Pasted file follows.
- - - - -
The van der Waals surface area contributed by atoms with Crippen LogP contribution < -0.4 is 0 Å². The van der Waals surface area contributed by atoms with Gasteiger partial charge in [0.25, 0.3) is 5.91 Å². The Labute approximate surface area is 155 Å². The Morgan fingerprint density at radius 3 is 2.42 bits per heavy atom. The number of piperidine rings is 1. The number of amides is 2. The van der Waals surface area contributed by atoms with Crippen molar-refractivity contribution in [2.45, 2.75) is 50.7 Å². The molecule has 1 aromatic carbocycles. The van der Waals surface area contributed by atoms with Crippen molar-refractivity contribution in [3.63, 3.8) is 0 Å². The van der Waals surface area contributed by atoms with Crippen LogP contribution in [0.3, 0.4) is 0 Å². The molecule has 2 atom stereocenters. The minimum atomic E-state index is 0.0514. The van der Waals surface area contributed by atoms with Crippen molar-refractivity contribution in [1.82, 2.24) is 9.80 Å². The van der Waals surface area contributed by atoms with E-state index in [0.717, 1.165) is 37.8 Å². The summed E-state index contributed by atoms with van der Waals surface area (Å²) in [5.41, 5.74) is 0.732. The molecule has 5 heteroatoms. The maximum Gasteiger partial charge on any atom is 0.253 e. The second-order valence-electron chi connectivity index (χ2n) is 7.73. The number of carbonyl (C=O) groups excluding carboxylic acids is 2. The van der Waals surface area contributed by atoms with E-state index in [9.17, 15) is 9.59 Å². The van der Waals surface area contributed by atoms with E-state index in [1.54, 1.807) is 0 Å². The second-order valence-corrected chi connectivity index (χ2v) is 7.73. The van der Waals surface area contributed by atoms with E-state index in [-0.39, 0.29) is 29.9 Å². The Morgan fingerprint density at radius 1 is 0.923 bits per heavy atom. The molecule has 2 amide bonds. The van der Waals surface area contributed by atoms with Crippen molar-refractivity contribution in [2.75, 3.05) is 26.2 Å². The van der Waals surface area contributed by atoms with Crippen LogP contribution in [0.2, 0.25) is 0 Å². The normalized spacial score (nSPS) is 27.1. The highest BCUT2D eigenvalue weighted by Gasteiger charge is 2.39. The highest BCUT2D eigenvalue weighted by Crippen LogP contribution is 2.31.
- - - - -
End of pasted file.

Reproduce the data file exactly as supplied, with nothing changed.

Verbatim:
The van der Waals surface area contributed by atoms with Crippen LogP contribution < -0.4 is 0 Å². The van der Waals surface area contributed by atoms with Gasteiger partial charge in [0.25, 0.3) is 5.91 Å². The Labute approximate surface area is 155 Å². The Morgan fingerprint density at radius 3 is 2.42 bits per heavy atom. The number of piperidine rings is 1. The number of amides is 2. The van der Waals surface area contributed by atoms with Crippen molar-refractivity contribution in [2.45, 2.75) is 50.7 Å². The molecule has 1 aromatic carbocycles. The van der Waals surface area contributed by atoms with Crippen molar-refractivity contribution in [3.63, 3.8) is 0 Å². The van der Waals surface area contributed by atoms with Crippen LogP contribution in [0.3, 0.4) is 0 Å². The molecule has 2 atom stereocenters. The minimum atomic E-state index is 0.0514. The van der Waals surface area contributed by atoms with Crippen molar-refractivity contribution in [1.82, 2.24) is 9.80 Å². The van der Waals surface area contributed by atoms with E-state index in [0.717, 1.165) is 37.8 Å². The summed E-state index contributed by atoms with van der Waals surface area (Å²) in [5.41, 5.74) is 0.732. The molecule has 5 heteroatoms. The maximum Gasteiger partial charge on any atom is 0.253 e. The second-order valence-electron chi connectivity index (χ2n) is 7.73. The number of carbonyl (C=O) groups excluding carboxylic acids is 2. The van der Waals surface area contributed by atoms with E-state index in [9.17, 15) is 9.59 Å². The van der Waals surface area contributed by atoms with E-state index in [1.54, 1.807) is 0 Å². The second-order valence-corrected chi connectivity index (χ2v) is 7.73. The van der Waals surface area contributed by atoms with E-state index in [-0.39, 0.29) is 29.9 Å². The Morgan fingerprint density at radius 1 is 0.923 bits per heavy atom. The molecule has 2 amide bonds. The van der Waals surface area contributed by atoms with Crippen molar-refractivity contribution in [2.75, 3.05) is 26.2 Å². The van der Waals surface area contributed by atoms with Crippen LogP contribution in [0.2, 0.25) is 0 Å². The normalized spacial score (nSPS) is 27.1. The highest BCUT2D eigenvalue weighted by Gasteiger charge is 2.39. The highest BCUT2D eigenvalue weighted by Crippen LogP contribution is 2.31.